Rabat, the capital of Morocco, is less known for tourists as it is usually shadowed by Marrakech or nearby Casablanca. It is, however, particularly interesting to visit and in my case, I would even love to live there for few years. My last visit was 2 years ago when I stayed for one night only. Rabat is quiet, peaceful and has tons of things to offer so that’s why I came back for another visit!

Museum Mohammed VI for Modern and Contemporary Art from outside

1- Full of culture and museums

Rabat is for sure the capital of culture in Morocco. It is full of museums and cultural events all year long. From music festivals to art exhibitions. Everything!

I particularly love the Mohammed VI Museum for Modern and Contemporary Art which has recently opened. I went during an exhibition about Africa to celebrate the return of Morocco to the African Union. It highlighted art from the continent which surely brings people together. There are other museums to visit such as the Bank Al Maghrib Museum to know all about Moroccan money or the Archeology Museum.

A must-see is also the Hassan Tower and the King Mausoleum, both located near the Old Town.

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I love Rabat!

2- Exceptional historical Old Town with panoramic views

The Old Town is surely a good reason to visit. It’s not small but not huge so it’s possible to get lost and enjoy the little streets without being stuck in a never-ending labyrinth. There’s also the Oudayas which is annexed to the Old Town and has the prettiest alleys of the city. The main colours are white and blue which resonates with the sky and the clear waters of the Atlantic Ocean. I highly recommend to get some tea at the café behind the Andalucian Garden.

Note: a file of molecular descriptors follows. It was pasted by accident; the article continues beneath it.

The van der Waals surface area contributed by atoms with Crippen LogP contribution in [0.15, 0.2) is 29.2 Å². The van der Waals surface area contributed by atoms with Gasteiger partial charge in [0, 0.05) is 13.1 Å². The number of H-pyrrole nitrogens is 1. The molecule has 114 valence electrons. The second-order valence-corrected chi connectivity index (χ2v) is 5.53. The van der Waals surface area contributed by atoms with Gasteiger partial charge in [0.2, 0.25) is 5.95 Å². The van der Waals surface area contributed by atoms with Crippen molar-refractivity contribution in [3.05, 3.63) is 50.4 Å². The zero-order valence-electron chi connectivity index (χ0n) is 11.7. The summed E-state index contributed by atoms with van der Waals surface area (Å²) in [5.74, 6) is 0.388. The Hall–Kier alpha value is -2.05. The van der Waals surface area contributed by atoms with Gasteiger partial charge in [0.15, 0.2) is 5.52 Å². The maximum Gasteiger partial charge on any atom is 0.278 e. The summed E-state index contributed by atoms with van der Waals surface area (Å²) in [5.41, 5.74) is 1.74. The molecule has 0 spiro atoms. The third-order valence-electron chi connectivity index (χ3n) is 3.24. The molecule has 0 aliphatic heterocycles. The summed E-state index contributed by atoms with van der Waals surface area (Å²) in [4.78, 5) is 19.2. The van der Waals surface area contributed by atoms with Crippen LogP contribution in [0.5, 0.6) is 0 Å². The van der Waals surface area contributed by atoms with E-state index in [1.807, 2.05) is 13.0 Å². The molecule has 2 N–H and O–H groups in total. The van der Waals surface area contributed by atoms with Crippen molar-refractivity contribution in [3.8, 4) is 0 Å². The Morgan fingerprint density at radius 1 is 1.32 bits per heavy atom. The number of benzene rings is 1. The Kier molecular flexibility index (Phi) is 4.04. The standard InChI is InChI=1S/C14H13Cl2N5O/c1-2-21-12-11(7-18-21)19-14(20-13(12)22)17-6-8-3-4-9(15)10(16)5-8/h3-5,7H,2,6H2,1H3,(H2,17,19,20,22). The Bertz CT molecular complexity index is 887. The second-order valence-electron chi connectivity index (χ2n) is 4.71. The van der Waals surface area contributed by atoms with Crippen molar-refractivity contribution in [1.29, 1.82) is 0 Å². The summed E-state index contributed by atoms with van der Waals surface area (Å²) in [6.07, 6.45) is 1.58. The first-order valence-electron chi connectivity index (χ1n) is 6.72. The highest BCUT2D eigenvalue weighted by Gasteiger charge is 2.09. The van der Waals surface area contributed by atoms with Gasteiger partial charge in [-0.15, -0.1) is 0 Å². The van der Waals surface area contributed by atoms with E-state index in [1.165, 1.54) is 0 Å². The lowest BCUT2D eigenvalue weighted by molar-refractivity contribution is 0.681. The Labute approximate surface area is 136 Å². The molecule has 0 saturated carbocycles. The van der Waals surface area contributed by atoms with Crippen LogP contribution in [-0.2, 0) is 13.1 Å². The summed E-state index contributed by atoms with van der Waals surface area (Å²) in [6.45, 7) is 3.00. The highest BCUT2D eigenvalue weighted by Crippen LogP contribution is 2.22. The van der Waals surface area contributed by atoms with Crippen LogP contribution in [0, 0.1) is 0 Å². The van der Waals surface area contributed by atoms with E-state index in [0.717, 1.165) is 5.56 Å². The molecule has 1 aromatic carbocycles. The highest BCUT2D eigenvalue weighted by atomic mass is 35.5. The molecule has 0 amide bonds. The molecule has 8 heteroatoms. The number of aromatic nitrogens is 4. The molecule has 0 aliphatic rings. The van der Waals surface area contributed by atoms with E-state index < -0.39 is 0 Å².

The Moroccan Parliament looks so peaceful just like everyone is just sleeping inside…

3- Most likely the safest city in Morocco

Don’t get me wrong. All of Morocco is generally safe but Rabat is a step higher in terms of safety records. Crimes are low and most areas are secured with police and military presence. Sometimes it’s possible to see a lot of police but that’s nothing to worry about, they are usually near government buildings.

Moreover, the King of Morocco himself has his permanent residency in Rabat so the city is well-protected. I was able to walk freely with my camera, my phone and my belongings in my hand in the streets of the capital, without any worries. That’s something I NEVER do in Casablanca, due to a poor safety record there.

One of the main streets in Rabat.

4- Emerging and modern New Town

The New Town is fastly emerging with many new modern buildings, shopping malls and places of interest. There are many things to do even there but mostly in terms of eating out, drinking and partying. It’s also a place to witness the daily local life of Moroccans, not too busy but not too relax either. Strangely, the vibes in Rabat slightly remind me of the Serbian capital, Belgrade.

The Oudayas on the background and the Bouregreg Lake

5- Connected to nature by Bouregreg Lake and the Atlantic Ocean

Rabat is also the ecological capital of Morocco and thanks to its location, it’s easily connected to nature too.

For example, it’s easy to get to the countryside, just 30 minutes drive. There is an urban forest known as Hilton Forest. By the other bank of the Bouregreg, there is Ain Houala Forest in Sale.

Most importantly, Rabat is connected to water as well. The Atlantic Ocean is easy to access, either in the city center beaches, or for more remote beaches, it’s possible to drive few minutes to find peace of mind.


Overall, Rabat is one of my favourite cities and it has a lot of potential! I recommend a visit on your next trip to Morocco. For more posts about Morocco, check out:


Have you ever been to Rabat before?